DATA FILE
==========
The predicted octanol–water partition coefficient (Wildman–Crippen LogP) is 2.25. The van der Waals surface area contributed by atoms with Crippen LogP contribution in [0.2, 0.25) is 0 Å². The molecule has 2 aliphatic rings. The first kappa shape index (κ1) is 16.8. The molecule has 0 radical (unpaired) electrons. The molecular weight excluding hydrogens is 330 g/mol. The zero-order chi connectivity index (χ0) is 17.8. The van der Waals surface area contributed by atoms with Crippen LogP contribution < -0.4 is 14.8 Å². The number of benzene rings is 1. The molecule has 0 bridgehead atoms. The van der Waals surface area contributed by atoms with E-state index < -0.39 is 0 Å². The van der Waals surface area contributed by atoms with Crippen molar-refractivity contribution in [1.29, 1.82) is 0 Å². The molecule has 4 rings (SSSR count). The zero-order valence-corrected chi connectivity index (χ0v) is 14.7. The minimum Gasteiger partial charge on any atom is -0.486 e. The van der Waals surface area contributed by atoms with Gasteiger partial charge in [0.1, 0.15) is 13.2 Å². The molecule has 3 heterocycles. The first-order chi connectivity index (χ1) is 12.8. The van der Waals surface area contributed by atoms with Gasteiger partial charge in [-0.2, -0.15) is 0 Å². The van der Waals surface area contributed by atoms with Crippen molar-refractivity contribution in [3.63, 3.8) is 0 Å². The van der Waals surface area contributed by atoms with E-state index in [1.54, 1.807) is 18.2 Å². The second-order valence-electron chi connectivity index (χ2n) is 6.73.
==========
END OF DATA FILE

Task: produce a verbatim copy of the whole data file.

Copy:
The predicted octanol–water partition coefficient (Wildman–Crippen LogP) is 2.25. The van der Waals surface area contributed by atoms with Crippen LogP contribution in [0.2, 0.25) is 0 Å². The molecule has 2 aliphatic rings. The first kappa shape index (κ1) is 16.8. The molecule has 0 radical (unpaired) electrons. The molecular weight excluding hydrogens is 330 g/mol. The zero-order chi connectivity index (χ0) is 17.8. The van der Waals surface area contributed by atoms with Crippen LogP contribution < -0.4 is 14.8 Å². The number of benzene rings is 1. The molecule has 0 bridgehead atoms. The van der Waals surface area contributed by atoms with E-state index < -0.39 is 0 Å². The van der Waals surface area contributed by atoms with Crippen molar-refractivity contribution in [1.29, 1.82) is 0 Å². The molecule has 4 rings (SSSR count). The zero-order valence-corrected chi connectivity index (χ0v) is 14.7. The minimum Gasteiger partial charge on any atom is -0.486 e. The van der Waals surface area contributed by atoms with Gasteiger partial charge in [0.1, 0.15) is 13.2 Å². The molecule has 3 heterocycles. The first-order chi connectivity index (χ1) is 12.8. The van der Waals surface area contributed by atoms with Gasteiger partial charge in [-0.2, -0.15) is 0 Å². The van der Waals surface area contributed by atoms with Crippen molar-refractivity contribution in [3.63, 3.8) is 0 Å². The van der Waals surface area contributed by atoms with E-state index in [1.54, 1.807) is 18.2 Å². The second-order valence-electron chi connectivity index (χ2n) is 6.73.